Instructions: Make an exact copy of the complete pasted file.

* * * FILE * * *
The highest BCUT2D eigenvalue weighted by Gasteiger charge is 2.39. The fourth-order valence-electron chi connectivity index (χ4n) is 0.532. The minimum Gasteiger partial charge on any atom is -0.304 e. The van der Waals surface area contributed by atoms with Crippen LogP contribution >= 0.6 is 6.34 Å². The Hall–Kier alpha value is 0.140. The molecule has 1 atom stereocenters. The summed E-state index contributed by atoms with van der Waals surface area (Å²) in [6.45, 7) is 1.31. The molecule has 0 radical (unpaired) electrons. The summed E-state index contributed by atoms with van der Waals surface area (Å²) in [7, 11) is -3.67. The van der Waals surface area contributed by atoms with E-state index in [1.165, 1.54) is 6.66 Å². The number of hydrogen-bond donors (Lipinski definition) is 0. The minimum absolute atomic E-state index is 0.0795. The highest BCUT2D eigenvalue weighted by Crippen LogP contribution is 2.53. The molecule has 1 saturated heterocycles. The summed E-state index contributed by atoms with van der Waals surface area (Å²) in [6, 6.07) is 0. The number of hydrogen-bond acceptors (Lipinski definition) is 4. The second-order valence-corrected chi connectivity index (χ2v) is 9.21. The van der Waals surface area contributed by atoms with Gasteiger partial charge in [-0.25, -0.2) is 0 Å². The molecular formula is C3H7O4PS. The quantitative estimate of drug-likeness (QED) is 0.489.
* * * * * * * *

The highest BCUT2D eigenvalue weighted by Gasteiger charge is 2.39. The fourth-order valence-electron chi connectivity index (χ4n) is 0.532. The minimum Gasteiger partial charge on any atom is -0.304 e. The van der Waals surface area contributed by atoms with Crippen LogP contribution >= 0.6 is 6.34 Å². The Hall–Kier alpha value is 0.140. The molecule has 1 atom stereocenters. The summed E-state index contributed by atoms with van der Waals surface area (Å²) in [6.45, 7) is 1.31. The molecule has 0 radical (unpaired) electrons. The summed E-state index contributed by atoms with van der Waals surface area (Å²) in [7, 11) is -3.67. The van der Waals surface area contributed by atoms with E-state index in [1.165, 1.54) is 6.66 Å². The number of hydrogen-bond donors (Lipinski definition) is 0. The minimum absolute atomic E-state index is 0.0795. The highest BCUT2D eigenvalue weighted by Crippen LogP contribution is 2.53. The molecule has 1 saturated heterocycles. The summed E-state index contributed by atoms with van der Waals surface area (Å²) in [6, 6.07) is 0. The number of hydrogen-bond acceptors (Lipinski definition) is 4. The second-order valence-corrected chi connectivity index (χ2v) is 9.21. The van der Waals surface area contributed by atoms with Gasteiger partial charge in [-0.25, -0.2) is 0 Å². The molecular formula is C3H7O4PS. The quantitative estimate of drug-likeness (QED) is 0.489.